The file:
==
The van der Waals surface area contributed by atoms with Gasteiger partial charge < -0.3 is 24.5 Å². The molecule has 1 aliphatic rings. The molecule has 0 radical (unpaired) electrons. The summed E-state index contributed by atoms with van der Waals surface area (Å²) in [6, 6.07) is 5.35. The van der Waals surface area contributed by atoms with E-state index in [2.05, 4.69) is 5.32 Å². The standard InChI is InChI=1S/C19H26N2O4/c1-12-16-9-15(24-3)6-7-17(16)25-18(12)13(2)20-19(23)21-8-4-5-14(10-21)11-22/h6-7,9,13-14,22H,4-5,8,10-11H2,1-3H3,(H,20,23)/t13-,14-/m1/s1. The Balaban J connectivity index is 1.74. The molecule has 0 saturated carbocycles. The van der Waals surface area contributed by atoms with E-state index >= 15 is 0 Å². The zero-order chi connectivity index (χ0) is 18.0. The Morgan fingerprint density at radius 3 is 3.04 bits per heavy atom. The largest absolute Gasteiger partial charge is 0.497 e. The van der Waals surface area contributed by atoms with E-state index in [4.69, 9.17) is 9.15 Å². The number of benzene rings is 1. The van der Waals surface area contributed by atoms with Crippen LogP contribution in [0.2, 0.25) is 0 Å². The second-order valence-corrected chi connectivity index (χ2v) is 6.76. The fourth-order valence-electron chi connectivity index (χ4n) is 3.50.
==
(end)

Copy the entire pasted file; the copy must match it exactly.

The van der Waals surface area contributed by atoms with Gasteiger partial charge < -0.3 is 24.5 Å². The molecule has 1 aliphatic rings. The molecule has 0 radical (unpaired) electrons. The summed E-state index contributed by atoms with van der Waals surface area (Å²) in [6, 6.07) is 5.35. The van der Waals surface area contributed by atoms with E-state index in [2.05, 4.69) is 5.32 Å². The standard InChI is InChI=1S/C19H26N2O4/c1-12-16-9-15(24-3)6-7-17(16)25-18(12)13(2)20-19(23)21-8-4-5-14(10-21)11-22/h6-7,9,13-14,22H,4-5,8,10-11H2,1-3H3,(H,20,23)/t13-,14-/m1/s1. The Balaban J connectivity index is 1.74. The molecule has 0 saturated carbocycles. The van der Waals surface area contributed by atoms with E-state index >= 15 is 0 Å². The zero-order chi connectivity index (χ0) is 18.0. The Morgan fingerprint density at radius 3 is 3.04 bits per heavy atom. The largest absolute Gasteiger partial charge is 0.497 e. The van der Waals surface area contributed by atoms with E-state index in [4.69, 9.17) is 9.15 Å². The number of benzene rings is 1. The van der Waals surface area contributed by atoms with Crippen LogP contribution in [0.2, 0.25) is 0 Å². The second-order valence-corrected chi connectivity index (χ2v) is 6.76. The fourth-order valence-electron chi connectivity index (χ4n) is 3.50.